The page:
Have you ever hurt someone when you felt like you were operating in your strengths? Did you seek forgiveness?
Have you ever hurt someone when you felt like you were operating in your strengths?
I’ll never forget how I hurt Sara. She was a team member on a research trip to Calcutta. My creative gifts tend to ebb and flow. On one particular night, my brainstorming powers were at full strength. I began running full steam ahead with ideas on what our team should do and how our research would help millions. In the process, I was oblivious to how my enthusiasm was affecting those around me. I was trampling all over Sara’s ideas and I was treating her like she didn’t matter.
I’m grateful that she came to me the next day to express how she felt under my creative outburst. I sought her forgiveness and she gave it. We were reconciled, but it began a long journey of understanding the importance of keeping short accounts with others.
I wish that were the last time this happened. It’s happened frequently at work, at home, and with friends.
Fast forward fifteen years and I was attending a conference in Orlando. I had just left my job in Chicago and was seeking my next opportunity. I knew there was a pastor in attendance from a church where I was interviewing. I thought to myself, “This would be a perfect opportunity for me to lead in worship for this conference so that the pastor could see me in action.” I took charge and made it happen sensing that surely God had orchestrated this opportunity. Little did I know that I was trampling all over my friend Eric who had carefully planned a different worship service for that morning.
Thankfully another friend was willing to confront me and show me yet again my need for repentance.
Yes, even pastors hurt other people. In fact, we can trample on those closest to us. My counselor friends like to say, “Hurt people hurt people.” We will all eventually hurt those around us with the words we speak. How will you respond when you sin against those around you? What if they don’t see it as sin? What if they won’t forgive you?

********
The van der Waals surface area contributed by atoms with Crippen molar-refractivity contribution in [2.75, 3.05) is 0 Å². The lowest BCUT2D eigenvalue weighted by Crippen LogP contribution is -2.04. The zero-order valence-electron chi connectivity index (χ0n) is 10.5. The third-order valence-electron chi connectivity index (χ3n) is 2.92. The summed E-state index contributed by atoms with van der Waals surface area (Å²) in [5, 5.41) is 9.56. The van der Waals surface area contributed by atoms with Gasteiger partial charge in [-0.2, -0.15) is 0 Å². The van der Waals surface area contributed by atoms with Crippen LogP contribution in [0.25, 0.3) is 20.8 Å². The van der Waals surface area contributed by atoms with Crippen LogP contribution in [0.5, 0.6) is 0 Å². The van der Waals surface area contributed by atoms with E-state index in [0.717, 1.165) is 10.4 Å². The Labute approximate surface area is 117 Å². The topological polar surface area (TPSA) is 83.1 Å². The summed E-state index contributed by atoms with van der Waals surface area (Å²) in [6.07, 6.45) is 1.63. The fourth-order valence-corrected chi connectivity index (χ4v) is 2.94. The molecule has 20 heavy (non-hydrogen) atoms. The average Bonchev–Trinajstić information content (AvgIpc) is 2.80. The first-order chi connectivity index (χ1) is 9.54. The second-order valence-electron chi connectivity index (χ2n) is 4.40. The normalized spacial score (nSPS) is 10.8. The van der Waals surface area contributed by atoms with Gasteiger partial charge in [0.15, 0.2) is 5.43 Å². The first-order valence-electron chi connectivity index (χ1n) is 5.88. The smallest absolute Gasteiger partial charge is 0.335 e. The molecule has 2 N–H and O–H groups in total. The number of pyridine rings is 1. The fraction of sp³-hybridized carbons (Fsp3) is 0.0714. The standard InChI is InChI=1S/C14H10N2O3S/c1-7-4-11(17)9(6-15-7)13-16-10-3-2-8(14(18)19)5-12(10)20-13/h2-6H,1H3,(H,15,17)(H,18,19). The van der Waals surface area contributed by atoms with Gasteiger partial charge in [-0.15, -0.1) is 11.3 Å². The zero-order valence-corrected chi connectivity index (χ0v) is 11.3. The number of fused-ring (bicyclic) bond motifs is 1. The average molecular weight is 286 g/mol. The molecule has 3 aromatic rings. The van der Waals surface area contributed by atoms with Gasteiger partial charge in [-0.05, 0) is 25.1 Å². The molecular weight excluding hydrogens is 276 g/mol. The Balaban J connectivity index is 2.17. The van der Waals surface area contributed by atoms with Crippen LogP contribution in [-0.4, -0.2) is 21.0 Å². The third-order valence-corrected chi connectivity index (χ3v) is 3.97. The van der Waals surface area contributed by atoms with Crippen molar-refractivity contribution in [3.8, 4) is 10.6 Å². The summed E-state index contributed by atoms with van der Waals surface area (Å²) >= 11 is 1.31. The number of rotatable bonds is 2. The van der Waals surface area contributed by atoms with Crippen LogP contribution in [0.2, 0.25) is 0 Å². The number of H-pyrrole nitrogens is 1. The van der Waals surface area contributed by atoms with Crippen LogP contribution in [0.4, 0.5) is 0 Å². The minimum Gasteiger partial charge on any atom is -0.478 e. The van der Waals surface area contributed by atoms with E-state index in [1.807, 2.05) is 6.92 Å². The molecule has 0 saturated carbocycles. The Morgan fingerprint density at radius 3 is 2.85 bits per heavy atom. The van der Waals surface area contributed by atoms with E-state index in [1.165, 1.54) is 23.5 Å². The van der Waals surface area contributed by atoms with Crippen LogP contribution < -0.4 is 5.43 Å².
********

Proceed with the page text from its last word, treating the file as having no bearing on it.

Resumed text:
I’d like to share a few biblical thoughts on how reconciliation looks on the job.
1: Settle your accounts quickly
In Matthew 5:23-25 Jesus gives two quick exhortations to reconcile and settle matters quickly. One is when we come to the altar to worship. He says that if we remember someone we’ve sinned against to seek reconciliation right then. The other is if you’re going to court to seek to settle the matter before you ever get to the judge.
I recall a New Year’s Eve service when I was single. The pastor was serving communion but when he “fenced the table” (meaning he shared who was welcome) he exhorted us that if we had any unforgiven sin to settle it before coming to the table. I took him literally and realized that I had a colleague who had hurt me and I was harboring anger in my heart. I chose not to partake until I had reconciled with this fellow leader.
I don’t like to live with a guilty conscience. It can lead me to accept guilt for things I didn’t do, but often it leads to very helpful and productive conversations with my family, friends, or peers.
Here’s what I’ve noticed: When you harbor unconfessed sin toward someone it only eats away at your conscience. It doesn’t go away if you ignore it. In fact, it’s like battery acid that slowly eats away at the cables of your heart.
2: Own your mistakes
It’s so easy to want to hide our mistakes or deliberate sins. Especially if it feels like our job might be on the line.
Proverbs 28:13 says, “Whoever conceals his transgressions will not prosper, but he who confesses and forsakes them will obtain mercy.”
My daughter works as a server for a restaurant. Recently she had the uncomfortable experience of having to tell customers that the drinks they ordered weren’t available because they had run out of root beer. She was uncomfortable because she knew why it happened. The customers were gracious because they had no idea about the coverup that was taking place.
You see some night workers were responsible for removing the empty kegs of root beer so that the manager could order more. But since the kegs are rather heavy, the night workers hid the fact that the kegs were empty so they could avoid the work. Now their sins were exposed to the embarrassment of our daughter and the manager. Those employees should have owned their mistake before they were confronted about it.